Rutgers team develops method of killing bacteria with devices made of paper
Inspired by the 2014 Ebola outbreak in Sierra Leone, researchers at Rutgers have been developing plasma sanitizers based on paper, which can have implications towards the future of antimicrobial protection.
The sanitizers involve metallized paper, which is composed of coated plant fibers, a thin layer of aluminum and an insulating polymer, or synthetic substance, on top, said Aaron Mazzeo, a professor in the Department of Mechanical and Aerospace Engineering.
“Metallized paper is a commercially-available material. Often, it’s the shiny material that you see on a beverage or even a can of beans, and then they print on top of it so it’s a metallized, glossy-looking paper,” he said.
The research team, composed of graduate students and professors from both the Department of Plant Biology and the Department of Mechanical and Aerospace Engineering, would use a laser to remove some of the metal. They would then put electrical “traces” into the metallized paper.
The surface would thus not be completely conductive to electricity, but instead have distinct regions that are conductive. These specific regions are then able to create plasma when a high-enough electricity is applied.
By using flexible materials such as paper, Mazzeo said it could mark a potential path toward devices that could be inserted into locations or even be worn as a patch by people. Another benefit of using paper is its low cost and low impact on the environment, because the generators required to put traces in the metallized paper do not require fuel or added chemicals.
“They use the air around us. They do require high-voltage and electricity, but it’s not like you have to fill a little alcohol patch or something for it to be to be able to deactivate the bacteria,” Mazzeo said.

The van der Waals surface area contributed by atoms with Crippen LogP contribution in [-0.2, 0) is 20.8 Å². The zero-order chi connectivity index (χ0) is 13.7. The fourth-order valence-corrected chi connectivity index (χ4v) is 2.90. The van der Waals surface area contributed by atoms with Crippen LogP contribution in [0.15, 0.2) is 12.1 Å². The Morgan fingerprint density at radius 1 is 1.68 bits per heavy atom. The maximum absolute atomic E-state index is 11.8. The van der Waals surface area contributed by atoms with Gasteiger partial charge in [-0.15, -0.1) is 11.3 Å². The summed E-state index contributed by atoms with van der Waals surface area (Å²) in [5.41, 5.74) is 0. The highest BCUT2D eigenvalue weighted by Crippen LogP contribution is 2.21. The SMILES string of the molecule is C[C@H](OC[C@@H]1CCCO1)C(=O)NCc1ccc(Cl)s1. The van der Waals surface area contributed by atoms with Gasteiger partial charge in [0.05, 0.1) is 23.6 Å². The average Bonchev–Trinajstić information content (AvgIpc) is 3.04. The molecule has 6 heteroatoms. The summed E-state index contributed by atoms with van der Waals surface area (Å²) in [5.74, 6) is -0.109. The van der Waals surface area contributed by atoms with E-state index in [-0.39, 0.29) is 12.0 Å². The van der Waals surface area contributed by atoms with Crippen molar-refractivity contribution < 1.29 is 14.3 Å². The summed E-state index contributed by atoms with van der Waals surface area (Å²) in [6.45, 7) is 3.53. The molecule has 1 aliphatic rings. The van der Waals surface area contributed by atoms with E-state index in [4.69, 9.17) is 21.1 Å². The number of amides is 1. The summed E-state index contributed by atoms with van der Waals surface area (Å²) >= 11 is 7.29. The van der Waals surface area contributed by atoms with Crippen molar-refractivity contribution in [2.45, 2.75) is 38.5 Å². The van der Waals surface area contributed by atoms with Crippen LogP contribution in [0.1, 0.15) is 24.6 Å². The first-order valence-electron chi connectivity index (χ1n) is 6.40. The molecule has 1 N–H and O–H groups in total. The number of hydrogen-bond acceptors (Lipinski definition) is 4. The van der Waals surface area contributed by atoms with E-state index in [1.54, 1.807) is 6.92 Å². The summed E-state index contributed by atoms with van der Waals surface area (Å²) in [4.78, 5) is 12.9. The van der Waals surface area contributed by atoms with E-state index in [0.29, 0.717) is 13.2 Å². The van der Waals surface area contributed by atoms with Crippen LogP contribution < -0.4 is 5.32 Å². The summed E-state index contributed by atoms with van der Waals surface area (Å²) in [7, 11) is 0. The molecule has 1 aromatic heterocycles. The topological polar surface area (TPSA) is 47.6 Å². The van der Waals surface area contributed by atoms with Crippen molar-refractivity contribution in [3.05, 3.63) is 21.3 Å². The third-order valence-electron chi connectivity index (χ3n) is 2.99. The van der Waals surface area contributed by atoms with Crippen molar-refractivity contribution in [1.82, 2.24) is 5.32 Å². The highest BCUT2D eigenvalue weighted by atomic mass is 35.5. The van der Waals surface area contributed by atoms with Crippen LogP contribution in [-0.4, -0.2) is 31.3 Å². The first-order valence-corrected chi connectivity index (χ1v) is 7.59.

He also added that the paper was porous, meaning it had holes where air could pass. A possible advantage of a porous material may be that the plasma may be fueled more efficiently, he said. The production of plasma is important because it can be a promising and effective way to kill microbes or undesirable bacteria such as E. coli.
The plasma has been reported to sanitize at least 99 percent of bacteria, but the goal is to sterilize 99.9999 percent, which requires more microbes to be deactivated. As a result, the team is also currently conducting tests on how to kill spores, or bacteria in a dormant state.
“Spore formation, in simple terms, is a survival strategy of organisms in unfavorable conditions. Spore-forming organisms are resistant to common sterilization treatments such as heat, chemicals, radiation, osmosis, and desiccation,” said Ramendra Pal, a postdoctoral associate in the research group. “The resistance of spores in food leads to spoilage and foodborne diseases.”
Pal said while the exact mechanism for how cold plasma deactivated bacteria was unclear, factors such as UV radiation and reactive species created in cold plasma work together to deactivate them.
As for what their research will possibly be used for, some possibilities were food preservation and sanitization. Pal said the hope is to develop plasma generators which can sanitize a fruit or vegetable, and with enough progress — self-sanitized food packaging.
“The second direction will lead to wearable patches that generate plasma to kill wound bacteria. This approach can treat both acute and chronic wounds, and reduce hospital stays by bringing parts of the treatment at home,” Pal said.
Despite the breakthroughs and progress made over the years, Mazzeo said his team still has more research to undergo.
“We’re still doing work. We still don’t know the full impact or capabilities. It’s science. We do something kind of interesting, and we try to figure out what the end-application will be, but the production of the plasma is potentially an effective way to kill microbes,” Mazzeo said.